In my opinion, the most fascinating aspect of this period in graphic design history is that so many new markets, ideas, and processes were opening up so quickly. I enjoyed learning about the printed newspaper's "coming of age," due to political sattire and the likes of artists such as Winslow Homer. One interesting parallel that i recognized was that society was just as subject to the objectivity/ opinion of the illustrator as we are today with the authors of digital news. Homer's artwork for harpers weekly showed a human, tragic side of war that i dont believe was too common during this age. Even when depicting subjects as straightforward as battle scenes, he projects a message of senseless tragedy and loss that i feel takes sides with neither north nor south. As a visual reporter, his indications to these anti-war sentiments are subtle, but apparent. Often the argument over bias is brought up in relation to todays' instant-news culture, but i feel society has always been subject to the same degree of opinionated journalism.

Jeffrey Stern said...

Your statement that we are to address, sounds like what before this weeks reading I would have associated with the turn of the 21st century rather than the 20th. This thought prompts me to consider the differences in the motivational forces behind the technological changes in communication and the effects of theses changes upon the uses of design and its application via that new technology. It appears to me that there is a fundamental difference in the advancement between these two centuries. The 19th to 20th century saw a radical change in the socio-economic and political structure in society. Power moved out of the hands of single despotic rulers and into the realm of society. With the rise of a middle class came more free time away from work and a rise in education and literacy. Printing and communicating in various formats through the printed word already existed. The new increase in market demand for printed materials from a society that had the need and time for this material must have been a motivating factor in technological advancements leading to the development of type that could be rapidly and inexpensively produced, set and printed in large quantities on a daily basis. This in turn naturally led to the development of new organizational design concepts in the formats created for disseminating this material. The demand created the technological innovation.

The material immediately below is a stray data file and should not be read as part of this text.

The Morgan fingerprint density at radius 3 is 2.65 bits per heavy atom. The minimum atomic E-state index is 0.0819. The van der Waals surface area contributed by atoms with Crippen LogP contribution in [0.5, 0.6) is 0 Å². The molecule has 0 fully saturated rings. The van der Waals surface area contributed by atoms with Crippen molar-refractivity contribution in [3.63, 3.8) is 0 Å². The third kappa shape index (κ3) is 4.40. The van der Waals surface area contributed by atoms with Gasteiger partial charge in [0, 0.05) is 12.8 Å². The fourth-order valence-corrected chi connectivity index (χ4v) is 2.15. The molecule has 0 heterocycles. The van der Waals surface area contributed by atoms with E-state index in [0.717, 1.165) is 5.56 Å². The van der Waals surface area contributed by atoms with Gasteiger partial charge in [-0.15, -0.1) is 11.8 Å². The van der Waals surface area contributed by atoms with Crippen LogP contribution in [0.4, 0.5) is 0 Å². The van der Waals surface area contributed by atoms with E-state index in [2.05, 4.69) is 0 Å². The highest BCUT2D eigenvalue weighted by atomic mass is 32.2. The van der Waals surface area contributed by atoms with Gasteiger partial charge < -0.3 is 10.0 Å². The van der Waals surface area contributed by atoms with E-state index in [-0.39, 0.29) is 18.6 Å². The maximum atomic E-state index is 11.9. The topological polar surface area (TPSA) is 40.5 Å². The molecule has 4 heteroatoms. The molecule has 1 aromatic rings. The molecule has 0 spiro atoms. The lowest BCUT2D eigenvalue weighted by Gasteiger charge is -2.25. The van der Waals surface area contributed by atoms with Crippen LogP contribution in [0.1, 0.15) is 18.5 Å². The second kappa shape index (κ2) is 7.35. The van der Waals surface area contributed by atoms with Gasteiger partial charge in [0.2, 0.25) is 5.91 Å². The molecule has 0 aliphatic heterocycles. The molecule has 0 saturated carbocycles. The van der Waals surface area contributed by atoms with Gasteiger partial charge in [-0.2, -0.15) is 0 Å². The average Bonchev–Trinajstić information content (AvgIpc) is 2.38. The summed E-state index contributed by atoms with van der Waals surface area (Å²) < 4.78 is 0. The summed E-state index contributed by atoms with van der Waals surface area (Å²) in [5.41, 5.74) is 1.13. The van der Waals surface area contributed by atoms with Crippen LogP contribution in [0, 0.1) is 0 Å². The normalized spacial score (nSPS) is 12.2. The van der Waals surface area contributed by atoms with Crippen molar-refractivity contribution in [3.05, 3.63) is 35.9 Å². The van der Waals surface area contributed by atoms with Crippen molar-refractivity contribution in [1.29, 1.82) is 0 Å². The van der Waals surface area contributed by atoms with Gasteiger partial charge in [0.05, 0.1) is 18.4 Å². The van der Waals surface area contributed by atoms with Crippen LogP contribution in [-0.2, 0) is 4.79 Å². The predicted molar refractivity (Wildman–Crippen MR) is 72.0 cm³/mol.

Where as in the 20th to 21st century the concept of a computer may have existed, and that while the possibilities for its application may have been imagined, it did not exist. And like the invention of moveable type in the 15th century which created additional applications for its use, the computer, more than stemming from an imagined need, was created from technological achievement and its use was then applied to an increasing number of possibilities which we have yet to see an end to.

Dr. Manhattan said...

This RCA radio ad tells me one thing that advertisements have not changed. This ad sells a lifestyle more than it does the radios pictured. Everything about says that the family that owns it is a family of style and quality. Think about Apple, Inc. for instance techno geeks waited in anticipation for months for a device to be released that essentially did nothing new. Apple uses a new way of advertising, releasing bits of info at a time then showcasing at a big publicized press conference. This way fans already have their money set aside, excited to be the first on the block with the newest gadget with a piece of half eaten fruit on the back.
All media has a way of doing the same as Apple. CNN, Coca-Cola, the NFL, all these are much more than the products they are based upon. CNN, the representative for the liberal left and the anti-FOX. Coke, a southern classic, the generic name for all soda, the "Real Thing." NFL, America's new pastime, wholesome family entertainment. This is past, present, and future of all media, printed or otherwise; to sell the people more than basics; to promote a style of life that makes you feel good about yourself, that makes you the envy of your peers. Media sells and promotes self confidence, what we all want, need, and are willing to pay for.

-Jeremy Ladson
ARH 346